Yoshio Sakurauchi, a former speaker of the House of Representatives and senior lawmaker of the ruling Liberal Democratic Party, died of respiratory failure Saturday night at a Tokyo hospital, his family said Sunday. He was 91.
Sakurauchi was the son of late Lower House member and prewar Finance Minister Yukio Sakurauchi.
He was first elected in the 1947 general elections and had been elected a total of 18 times to the Diet’s lower chamber, mostly in his Shimane constituency. He had also been elected once to the House of Councilors and served there for 19 months.
The Tokyo-born Sakurauchi had headed the ministries of international trade and industry, agriculture, forestry and fisheries, construction and foreign affairs during his career.
“I have lost a respectable old friend who has fulfilled his mission as a postwar politician,” former Prime Minister Yasuhiro Nakasone said in a statement. “We, as reformists, worked together to develop the LDP and Japan. He was an extremely mild-mannered person, while at the same time had a passionate drive.”
As LDP secretary general, Sakurauchi led the party to victory in the 1980 unified Diet elections following the sudden death of Prime Minister Masayoshi Ohira. He also played an important role in supporting the administration of Nakasone in the 1980s.
Sakurauchi, who studied at the prestigious Keio schools from kindergarten through university, was speaker of the Lower House from February 1990 to June 1993.
During his stint as the Lower House speaker, Sakurauchi managed to have the law concerning cooperation with U.N. peacekeeping operations pass in June 1992 despite opposition lawmakers’ tactics to delay the vote.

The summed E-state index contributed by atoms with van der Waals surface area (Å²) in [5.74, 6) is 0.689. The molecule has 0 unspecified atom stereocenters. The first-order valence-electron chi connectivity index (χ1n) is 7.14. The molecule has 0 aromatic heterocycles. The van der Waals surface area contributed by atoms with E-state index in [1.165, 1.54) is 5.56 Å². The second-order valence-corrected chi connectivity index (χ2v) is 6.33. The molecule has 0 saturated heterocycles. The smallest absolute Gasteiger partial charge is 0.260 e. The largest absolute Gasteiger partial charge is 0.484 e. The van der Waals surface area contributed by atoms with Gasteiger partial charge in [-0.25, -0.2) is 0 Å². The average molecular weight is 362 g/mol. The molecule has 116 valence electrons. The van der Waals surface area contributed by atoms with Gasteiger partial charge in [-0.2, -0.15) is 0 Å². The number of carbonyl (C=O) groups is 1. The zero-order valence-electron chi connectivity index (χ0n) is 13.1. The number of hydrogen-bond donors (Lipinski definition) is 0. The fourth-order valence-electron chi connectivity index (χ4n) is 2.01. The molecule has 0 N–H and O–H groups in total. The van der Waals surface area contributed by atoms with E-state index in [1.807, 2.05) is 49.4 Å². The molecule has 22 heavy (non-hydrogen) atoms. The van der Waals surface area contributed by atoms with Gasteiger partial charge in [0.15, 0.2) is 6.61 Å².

He retired from politics in June 2000.
His memorial and funeral service will be held at Ikegami Hommonji Temple in Tokyo’s Ota Ward on Thursday.
Ichiro Hino, a House of Representatives member and former posts and telecommunications minister, died of esophageal cancer Sunday afternoon at a hospital in Tokyo. He was 69.
A native of Miyagi Prefecture, Hino pursued a career as a defense lawyer before he was first elected to the Lower House from a Miyagi constituency in 1976. He had since been elected to the Diet eight times.
After filling such posts as policy chief for the then Social Democratic Party of Japan, Hino became posts minister in 1996 under Prime Minister Ryutaro Hashimoto, who was supported by the Liberal Democratic Party, the SDPJ and New Party Sakigake.
Hino later left the socialist party and joined the Democratic Party of Japan.